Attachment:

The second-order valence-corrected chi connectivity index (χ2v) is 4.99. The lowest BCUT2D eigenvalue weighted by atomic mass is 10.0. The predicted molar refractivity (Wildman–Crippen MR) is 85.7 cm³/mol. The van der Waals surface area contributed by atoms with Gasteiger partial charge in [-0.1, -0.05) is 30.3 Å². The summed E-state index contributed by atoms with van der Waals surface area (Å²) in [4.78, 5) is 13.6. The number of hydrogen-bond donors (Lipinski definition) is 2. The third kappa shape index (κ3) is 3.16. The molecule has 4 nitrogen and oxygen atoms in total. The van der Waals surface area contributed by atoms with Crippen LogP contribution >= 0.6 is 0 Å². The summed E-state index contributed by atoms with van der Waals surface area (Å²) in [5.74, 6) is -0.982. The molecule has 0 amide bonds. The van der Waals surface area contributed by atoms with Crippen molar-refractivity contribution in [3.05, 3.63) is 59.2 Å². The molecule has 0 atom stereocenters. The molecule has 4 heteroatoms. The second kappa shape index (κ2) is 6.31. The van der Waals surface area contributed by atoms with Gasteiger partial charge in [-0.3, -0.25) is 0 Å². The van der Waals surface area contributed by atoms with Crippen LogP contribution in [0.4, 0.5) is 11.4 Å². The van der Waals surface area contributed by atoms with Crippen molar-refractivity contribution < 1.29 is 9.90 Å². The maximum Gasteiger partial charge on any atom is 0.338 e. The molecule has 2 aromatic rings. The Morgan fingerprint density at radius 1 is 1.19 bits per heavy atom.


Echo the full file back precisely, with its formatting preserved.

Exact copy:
The second-order valence-corrected chi connectivity index (χ2v) is 4.99. The lowest BCUT2D eigenvalue weighted by atomic mass is 10.0. The predicted molar refractivity (Wildman–Crippen MR) is 85.7 cm³/mol. The van der Waals surface area contributed by atoms with Gasteiger partial charge in [-0.1, -0.05) is 30.3 Å². The summed E-state index contributed by atoms with van der Waals surface area (Å²) in [4.78, 5) is 13.6. The number of hydrogen-bond donors (Lipinski definition) is 2. The third kappa shape index (κ3) is 3.16. The molecule has 4 nitrogen and oxygen atoms in total. The van der Waals surface area contributed by atoms with Crippen LogP contribution >= 0.6 is 0 Å². The summed E-state index contributed by atoms with van der Waals surface area (Å²) in [5.74, 6) is -0.982. The molecule has 0 amide bonds. The van der Waals surface area contributed by atoms with Crippen molar-refractivity contribution in [3.05, 3.63) is 59.2 Å². The molecule has 0 atom stereocenters. The molecule has 4 heteroatoms. The second kappa shape index (κ2) is 6.31. The van der Waals surface area contributed by atoms with Gasteiger partial charge in [-0.3, -0.25) is 0 Å². The van der Waals surface area contributed by atoms with Crippen LogP contribution in [0.4, 0.5) is 11.4 Å². The van der Waals surface area contributed by atoms with Crippen molar-refractivity contribution < 1.29 is 9.90 Å². The maximum Gasteiger partial charge on any atom is 0.338 e. The molecule has 2 aromatic rings. The Morgan fingerprint density at radius 1 is 1.19 bits per heavy atom.